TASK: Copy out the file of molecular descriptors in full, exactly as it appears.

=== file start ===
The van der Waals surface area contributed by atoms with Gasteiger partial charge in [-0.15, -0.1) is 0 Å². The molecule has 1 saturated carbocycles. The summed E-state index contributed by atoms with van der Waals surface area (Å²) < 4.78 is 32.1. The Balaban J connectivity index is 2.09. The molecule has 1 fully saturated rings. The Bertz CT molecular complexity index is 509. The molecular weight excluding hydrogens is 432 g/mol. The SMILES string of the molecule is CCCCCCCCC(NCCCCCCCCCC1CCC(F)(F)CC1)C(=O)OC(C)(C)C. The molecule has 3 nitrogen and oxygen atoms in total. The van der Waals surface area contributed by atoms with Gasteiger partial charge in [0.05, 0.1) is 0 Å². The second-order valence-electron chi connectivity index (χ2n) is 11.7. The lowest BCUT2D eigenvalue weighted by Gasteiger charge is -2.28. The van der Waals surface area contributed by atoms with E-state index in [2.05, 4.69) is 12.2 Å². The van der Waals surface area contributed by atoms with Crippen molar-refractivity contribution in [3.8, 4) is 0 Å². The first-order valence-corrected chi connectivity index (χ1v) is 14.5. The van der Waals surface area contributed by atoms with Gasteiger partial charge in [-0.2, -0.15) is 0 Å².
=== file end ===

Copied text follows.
The van der Waals surface area contributed by atoms with Gasteiger partial charge in [-0.15, -0.1) is 0 Å². The molecule has 1 saturated carbocycles. The summed E-state index contributed by atoms with van der Waals surface area (Å²) < 4.78 is 32.1. The Balaban J connectivity index is 2.09. The molecule has 1 fully saturated rings. The Bertz CT molecular complexity index is 509. The molecular weight excluding hydrogens is 432 g/mol. The SMILES string of the molecule is CCCCCCCCC(NCCCCCCCCCC1CCC(F)(F)CC1)C(=O)OC(C)(C)C. The molecule has 3 nitrogen and oxygen atoms in total. The van der Waals surface area contributed by atoms with Gasteiger partial charge in [0.05, 0.1) is 0 Å². The second-order valence-electron chi connectivity index (χ2n) is 11.7. The lowest BCUT2D eigenvalue weighted by Gasteiger charge is -2.28. The van der Waals surface area contributed by atoms with E-state index in [2.05, 4.69) is 12.2 Å². The van der Waals surface area contributed by atoms with Crippen molar-refractivity contribution in [3.8, 4) is 0 Å². The first-order valence-corrected chi connectivity index (χ1v) is 14.5. The van der Waals surface area contributed by atoms with Gasteiger partial charge in [-0.2, -0.15) is 0 Å².